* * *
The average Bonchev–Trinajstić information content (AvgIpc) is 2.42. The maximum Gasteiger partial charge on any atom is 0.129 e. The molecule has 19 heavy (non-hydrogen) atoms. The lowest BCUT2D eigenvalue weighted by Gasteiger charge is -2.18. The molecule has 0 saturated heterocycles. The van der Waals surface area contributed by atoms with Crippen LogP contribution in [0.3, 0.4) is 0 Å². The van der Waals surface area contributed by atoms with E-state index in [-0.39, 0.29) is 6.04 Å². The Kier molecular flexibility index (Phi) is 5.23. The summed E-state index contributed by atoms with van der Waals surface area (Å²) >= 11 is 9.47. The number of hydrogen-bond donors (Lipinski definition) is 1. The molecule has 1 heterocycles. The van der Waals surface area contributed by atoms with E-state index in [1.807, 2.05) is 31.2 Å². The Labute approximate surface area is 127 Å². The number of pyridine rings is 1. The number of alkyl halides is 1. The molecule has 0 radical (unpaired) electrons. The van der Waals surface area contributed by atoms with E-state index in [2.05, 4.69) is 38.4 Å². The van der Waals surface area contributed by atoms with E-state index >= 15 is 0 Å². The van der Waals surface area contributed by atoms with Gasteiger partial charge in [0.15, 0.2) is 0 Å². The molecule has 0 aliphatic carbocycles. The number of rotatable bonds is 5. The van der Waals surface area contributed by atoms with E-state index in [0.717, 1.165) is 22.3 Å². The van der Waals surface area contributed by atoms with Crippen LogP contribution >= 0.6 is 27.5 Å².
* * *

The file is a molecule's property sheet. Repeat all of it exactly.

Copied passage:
The average Bonchev–Trinajstić information content (AvgIpc) is 2.42. The maximum Gasteiger partial charge on any atom is 0.129 e. The molecule has 19 heavy (non-hydrogen) atoms. The lowest BCUT2D eigenvalue weighted by Gasteiger charge is -2.18. The molecule has 0 saturated heterocycles. The van der Waals surface area contributed by atoms with Crippen LogP contribution in [0.3, 0.4) is 0 Å². The van der Waals surface area contributed by atoms with E-state index in [-0.39, 0.29) is 6.04 Å². The Kier molecular flexibility index (Phi) is 5.23. The summed E-state index contributed by atoms with van der Waals surface area (Å²) >= 11 is 9.47. The number of hydrogen-bond donors (Lipinski definition) is 1. The molecule has 1 heterocycles. The van der Waals surface area contributed by atoms with E-state index in [1.807, 2.05) is 31.2 Å². The Labute approximate surface area is 127 Å². The number of pyridine rings is 1. The number of alkyl halides is 1. The molecule has 0 radical (unpaired) electrons. The van der Waals surface area contributed by atoms with E-state index in [2.05, 4.69) is 38.4 Å². The van der Waals surface area contributed by atoms with E-state index >= 15 is 0 Å². The van der Waals surface area contributed by atoms with Gasteiger partial charge in [0.15, 0.2) is 0 Å². The molecule has 0 aliphatic carbocycles. The number of rotatable bonds is 5. The van der Waals surface area contributed by atoms with E-state index in [0.717, 1.165) is 22.3 Å². The van der Waals surface area contributed by atoms with Crippen LogP contribution >= 0.6 is 27.5 Å².